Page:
UNIVERSITY PARK, Pa. — As the natural-gas drilling boom into the deep Marcellus Shale formation has unfolded, state regulators have become increasingly aware of pollution risks to ground and surface water, and they have scrambled to develop regulations to protect valuable natural resources.
Two experts with the Pennsylvania Department of Environmental Protection will offer details about the current regulatory environment in a free, one-hour, Web-based seminar Nov. 18 at 1 p.m.
Presented by Penn State Cooperative Extension, the webinar will feature Dana Aunkst, director of DEP’s bureau of water standards and facilities regulation, and Eugene Pine, professional geologist manager with the agency. Online participants will have the opportunity to ask the speakers questions during the session.
“In 2010, the Pennsylvania Environmental Quality Board amended the Pennsylvania Code to include new treatment requirements for total dissolved solids,” Aunkst said. “This final form rulemaking ensures the continued protection of the commonwealth’s water resources from new and expanded sources of total dissolved solids.”
Most importantly, Aunkst noted, the final rulemaking guarantees that state waters will not exceed a threshold of 500 milligrams per liter.
“In doing so, the final rulemaking assures the continued use and protection of drinking water intakes on streams throughout the commonwealth,” he said. “That provides the required protection of aquatic life and maintains continued economic viability of the current water users.”
The final rulemaking adopts a combination of recommended approaches for addressing these larger loads of total dissolved solids, Aunkst pointed out. This combination of approaches includes an industrial-sector-based regulation along with a watershed-based analysis.
“The sector-based piece focuses on the natural-gas industry, mandating the treatment of gas-well wastewater,” he said. “This approach is based on available, proven treatment technologies for this industry and takes cost into consideration. In addition, this treatment must be performed at a centralized wastewater treatment facility to the standards in the proposed rulemaking.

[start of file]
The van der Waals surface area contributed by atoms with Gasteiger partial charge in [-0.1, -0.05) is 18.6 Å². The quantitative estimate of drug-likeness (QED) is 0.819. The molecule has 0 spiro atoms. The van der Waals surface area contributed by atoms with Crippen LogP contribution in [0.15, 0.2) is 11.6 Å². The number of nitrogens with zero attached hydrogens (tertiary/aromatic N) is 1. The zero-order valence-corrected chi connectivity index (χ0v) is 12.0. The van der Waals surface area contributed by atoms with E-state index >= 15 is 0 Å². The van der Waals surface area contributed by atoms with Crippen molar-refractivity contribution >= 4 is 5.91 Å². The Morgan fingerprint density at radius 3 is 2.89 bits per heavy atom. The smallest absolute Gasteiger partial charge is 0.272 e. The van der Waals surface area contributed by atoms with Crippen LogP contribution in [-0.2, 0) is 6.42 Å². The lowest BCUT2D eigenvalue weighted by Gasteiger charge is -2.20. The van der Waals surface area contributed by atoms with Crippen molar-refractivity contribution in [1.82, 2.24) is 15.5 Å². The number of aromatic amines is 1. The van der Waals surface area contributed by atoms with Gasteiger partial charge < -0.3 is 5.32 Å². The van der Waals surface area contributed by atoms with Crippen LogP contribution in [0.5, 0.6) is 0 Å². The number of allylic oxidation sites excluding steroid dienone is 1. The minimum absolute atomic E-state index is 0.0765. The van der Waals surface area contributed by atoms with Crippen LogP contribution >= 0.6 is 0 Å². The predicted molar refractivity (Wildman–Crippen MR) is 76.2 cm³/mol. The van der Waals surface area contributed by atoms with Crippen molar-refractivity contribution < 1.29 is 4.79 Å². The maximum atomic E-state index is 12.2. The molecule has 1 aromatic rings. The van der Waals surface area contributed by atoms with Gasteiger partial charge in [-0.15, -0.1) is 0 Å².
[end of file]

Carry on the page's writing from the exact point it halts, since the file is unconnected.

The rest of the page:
“These requirements will assure that any threat of water pollution from this rapidly growing industry is prevented in accordance with the Pennsylvania Clean Streams Law.”
Aunkst’s presentation will provide background on the need for the new regulation, a history of the development of the regulation and an update on the implementation of the new requirements.
In addition, Pine’s presentation will explain how his department is making changes to the regulations and will detail the proposed and final rulemaking process, including timeframes, public-comment periods and so forth.
“I will generally explain where we are in this process and then highlight the more significant revisions to the existing regulations,” he said. “The regulatory revisions emphasize, and are intended to strengthen, proper well-drilling, construction and operational practices.”
A properly cased and cemented oil or gas well is critical to protecting groundwater, public health, safety and the environment, explained Pine. Many of the regulations governing well construction were promulgated in 1989 and remain largely unchanged.
“New well-drilling and completion practices used to develop Marcellus Shale wells, as well as recent impacts to drinking water supplies and the environment by both ‘traditional’ and Marcellus Shale wells, prompted the department to re-evaluate existing requirements,” he said.
With the continued development of the oil and gas industry, the potential exists for natural gas to migrate from the wellbore by either improperly constructed wells or older, deteriorated wells, Pine noted.
“This migration could adversely affect underground sources of drinking water and pose a threat to public safety and the environment,” he said. “Accordingly, DEP has revised its well-drilling and operation regulations.”
The webinar, Pa. DEP Regulatory Update, is part of an ongoing series of workshops and events addressing issues related to the state’s Marcellus Shale gas boom. Information about how to register for the webinar is available at http://extension.psu.edu/naturalgas/webinars.
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